In ten year’s time, ES3’s grocery warehouse in York, Pennsylvania has steadily taken collaboration to new heights among food and CPG manufacturers and their retail grocery customers, yielding environmental and supply chain successes that are gaining recognition throughout the industry.
The facility, which features warehouse automation equipment and technology designed by SSI Schaefer, has not only garnered prestigious awards, but has established itself as a model for the future.
And while the initial response from some in the industry may have been tepid, many are taking a second look.
A vision in the making
One of the first components of ES3’s collaboration concept was its Consolidation program, which was launched in 2002.
“There are a lot of planned out of stocks in the industry,” explains Brenda Hambleton, ES3’s chief strategy and marketing officer.
For example, if a retailer is out of stock on a slow moving item like cocktail sauce, they typically wait to order a full truckload of ketchup to go with the cocktail sauce in order to make it cost effective to replenish that slow moving item.
According to Hambleton, the goal was to eliminate that constraint and allow product to flow from the manufacturer to the retail store when it was needed and in the quantity it was needed.
In response, ES3 created a multi-manufacturer operation and facility that boasts over 60 manufacturers with distribution throughout the Northeast U.S. Retailers place their orders with the manufacturers and ES3 simultaneously, and ES3 creates a full truckload comprised of multiple manufacturers’ products. Consolidated orders are delivered in less than 24 hours from the time the order was received.
Now, the retailer can order a pallet or a layer of cocktail sauce and it gets placed on a truck along with an array of products the retailer is ordering from multiple manufacturers.
Currently, ES3’s Consolidation program is unique to the York, Pennsylvania facility. However, the company is working on taking the program nationally, says Hambleton.
Although some manufacturers may have been slower to gravitate towards this model, many have come to appreciate the benefits. “For one, they see financial savings by sharing transportation and creating full truckloads. Secondly, they’re experiencing better fill rates on the retailers’ shelves, which means they end up selling more product,” says Hambleton.
Sustainability is also improved, she points out. “Trucks running out of the facility are very full; typically about 10 percent fuller than conventional trucks because we have the opportunity to mix it across more product, which ultimately means less trucks on the road.”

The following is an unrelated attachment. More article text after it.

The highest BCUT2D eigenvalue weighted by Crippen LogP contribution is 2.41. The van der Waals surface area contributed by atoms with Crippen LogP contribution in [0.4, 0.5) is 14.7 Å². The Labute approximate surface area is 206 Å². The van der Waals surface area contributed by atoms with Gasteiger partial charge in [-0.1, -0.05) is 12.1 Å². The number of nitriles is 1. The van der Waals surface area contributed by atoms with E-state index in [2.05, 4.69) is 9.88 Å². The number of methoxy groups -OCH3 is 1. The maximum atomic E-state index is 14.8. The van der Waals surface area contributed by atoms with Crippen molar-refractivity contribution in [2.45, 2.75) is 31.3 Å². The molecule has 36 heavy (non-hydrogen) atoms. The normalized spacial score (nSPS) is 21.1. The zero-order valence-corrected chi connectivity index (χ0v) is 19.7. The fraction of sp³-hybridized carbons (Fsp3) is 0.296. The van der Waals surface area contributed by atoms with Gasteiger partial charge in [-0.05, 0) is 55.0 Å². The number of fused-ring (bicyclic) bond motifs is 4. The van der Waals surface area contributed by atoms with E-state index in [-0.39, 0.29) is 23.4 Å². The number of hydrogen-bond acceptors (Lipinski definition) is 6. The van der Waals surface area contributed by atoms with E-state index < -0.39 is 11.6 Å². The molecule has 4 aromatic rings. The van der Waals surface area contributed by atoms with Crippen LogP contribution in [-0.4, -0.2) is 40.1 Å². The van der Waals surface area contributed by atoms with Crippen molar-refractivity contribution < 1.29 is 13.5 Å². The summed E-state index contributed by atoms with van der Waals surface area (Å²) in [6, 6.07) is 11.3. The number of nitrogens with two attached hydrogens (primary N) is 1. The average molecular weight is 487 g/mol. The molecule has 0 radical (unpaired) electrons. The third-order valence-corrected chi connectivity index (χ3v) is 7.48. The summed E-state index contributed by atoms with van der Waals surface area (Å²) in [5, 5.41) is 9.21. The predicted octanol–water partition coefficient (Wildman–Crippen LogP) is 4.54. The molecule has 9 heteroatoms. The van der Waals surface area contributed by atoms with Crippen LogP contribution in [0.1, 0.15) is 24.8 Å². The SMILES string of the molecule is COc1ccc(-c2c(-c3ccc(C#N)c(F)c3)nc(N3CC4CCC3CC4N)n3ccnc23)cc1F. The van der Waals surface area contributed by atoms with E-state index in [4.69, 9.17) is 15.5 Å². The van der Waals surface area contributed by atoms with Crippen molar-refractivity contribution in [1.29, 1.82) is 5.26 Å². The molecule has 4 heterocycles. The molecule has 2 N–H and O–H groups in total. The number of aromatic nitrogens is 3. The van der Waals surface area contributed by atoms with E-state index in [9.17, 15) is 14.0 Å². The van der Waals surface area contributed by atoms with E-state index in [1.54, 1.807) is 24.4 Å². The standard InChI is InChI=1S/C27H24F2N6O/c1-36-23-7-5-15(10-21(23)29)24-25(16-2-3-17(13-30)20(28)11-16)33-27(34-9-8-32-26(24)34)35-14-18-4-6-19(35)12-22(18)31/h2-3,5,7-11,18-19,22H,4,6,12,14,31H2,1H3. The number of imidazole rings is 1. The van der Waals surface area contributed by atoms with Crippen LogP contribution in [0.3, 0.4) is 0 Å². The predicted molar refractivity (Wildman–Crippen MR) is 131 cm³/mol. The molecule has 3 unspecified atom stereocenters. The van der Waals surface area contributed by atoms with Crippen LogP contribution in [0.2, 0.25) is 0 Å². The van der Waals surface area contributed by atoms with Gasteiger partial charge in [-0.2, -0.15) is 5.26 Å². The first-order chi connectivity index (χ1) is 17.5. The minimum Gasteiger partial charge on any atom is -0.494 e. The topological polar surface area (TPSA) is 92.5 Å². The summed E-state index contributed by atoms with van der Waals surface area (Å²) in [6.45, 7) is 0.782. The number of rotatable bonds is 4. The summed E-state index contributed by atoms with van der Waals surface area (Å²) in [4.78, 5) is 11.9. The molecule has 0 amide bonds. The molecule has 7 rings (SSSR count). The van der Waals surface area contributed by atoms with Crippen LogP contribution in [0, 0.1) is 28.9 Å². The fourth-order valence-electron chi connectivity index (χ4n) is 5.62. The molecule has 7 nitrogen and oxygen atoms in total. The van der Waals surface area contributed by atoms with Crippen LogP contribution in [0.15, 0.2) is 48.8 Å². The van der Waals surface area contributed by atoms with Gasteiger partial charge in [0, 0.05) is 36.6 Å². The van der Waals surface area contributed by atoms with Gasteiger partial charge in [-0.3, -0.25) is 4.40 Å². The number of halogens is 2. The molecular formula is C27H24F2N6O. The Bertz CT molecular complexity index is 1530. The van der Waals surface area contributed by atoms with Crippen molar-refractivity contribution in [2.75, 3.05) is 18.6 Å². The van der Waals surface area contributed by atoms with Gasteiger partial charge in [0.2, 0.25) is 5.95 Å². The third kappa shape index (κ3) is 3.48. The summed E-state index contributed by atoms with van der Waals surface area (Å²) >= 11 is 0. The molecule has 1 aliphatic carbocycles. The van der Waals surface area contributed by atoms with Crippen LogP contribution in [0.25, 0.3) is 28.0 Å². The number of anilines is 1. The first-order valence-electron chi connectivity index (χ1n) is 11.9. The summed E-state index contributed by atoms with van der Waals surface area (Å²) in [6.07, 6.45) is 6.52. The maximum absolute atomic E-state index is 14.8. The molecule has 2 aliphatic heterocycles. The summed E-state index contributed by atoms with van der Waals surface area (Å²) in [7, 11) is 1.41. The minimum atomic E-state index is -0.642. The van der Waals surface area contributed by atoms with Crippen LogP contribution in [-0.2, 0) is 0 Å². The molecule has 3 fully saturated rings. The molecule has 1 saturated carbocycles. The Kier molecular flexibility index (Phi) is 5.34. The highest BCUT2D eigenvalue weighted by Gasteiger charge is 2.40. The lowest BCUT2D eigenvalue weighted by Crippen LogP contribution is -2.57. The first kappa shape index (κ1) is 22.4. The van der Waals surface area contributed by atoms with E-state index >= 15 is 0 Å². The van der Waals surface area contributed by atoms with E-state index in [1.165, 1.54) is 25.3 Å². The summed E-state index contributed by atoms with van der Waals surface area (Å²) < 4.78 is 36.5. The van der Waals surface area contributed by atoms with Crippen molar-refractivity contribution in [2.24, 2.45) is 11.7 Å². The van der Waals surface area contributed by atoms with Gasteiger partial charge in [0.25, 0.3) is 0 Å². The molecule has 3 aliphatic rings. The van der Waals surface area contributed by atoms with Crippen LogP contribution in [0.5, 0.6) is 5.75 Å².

Two years ago, ES3 further enhanced its collaboration concept with the addition of D2S, or the direct-to-store program, which won the Council of Supply Chain Management Professionals’ (CSCMP) 2011 Supply Chain Innovation Award. With D2S, product flows from the manufacturer’s factory to ES3 and then directly to the retail store, saving manufacturers and retailers more than 30 percent of their supply chain costs. The program essentially eliminates a distribution center, a leg of transportation, and 50 percent of the associated energy usage for a more efficient supply chain.
ES3 is in the midst of growing the D2S program, says Hambleton. “We’ve been scaling it up to handle more and more retail stores.”
SSI Schaefer shares in the dream
The collaborative concept has many supporters, including Ahold, ES3’s biggest D2S retailer, and Del Monte too. Another partner has been SSI Schaefer, which provided ES3 with the warehouse automation and technology to make the dream a reality.
ES3 looked at a number of vendors’ automation solutions prior to settling on Schaefer for a major facility automation project several years ago, says Hambleton. The decision hinged on the ability to perform a “massive amount of case pick, including the ability to handle over 20,000 individual items for the D2S program,” she says. “Schaefer’s automation really helped us achieve SKU density. We took off a high number of SKUs that had lower case pick volume and used Schaefer to manage those SKUs, while faster movers were selected manually. So, the pick paths are more compressed and much more efficient.”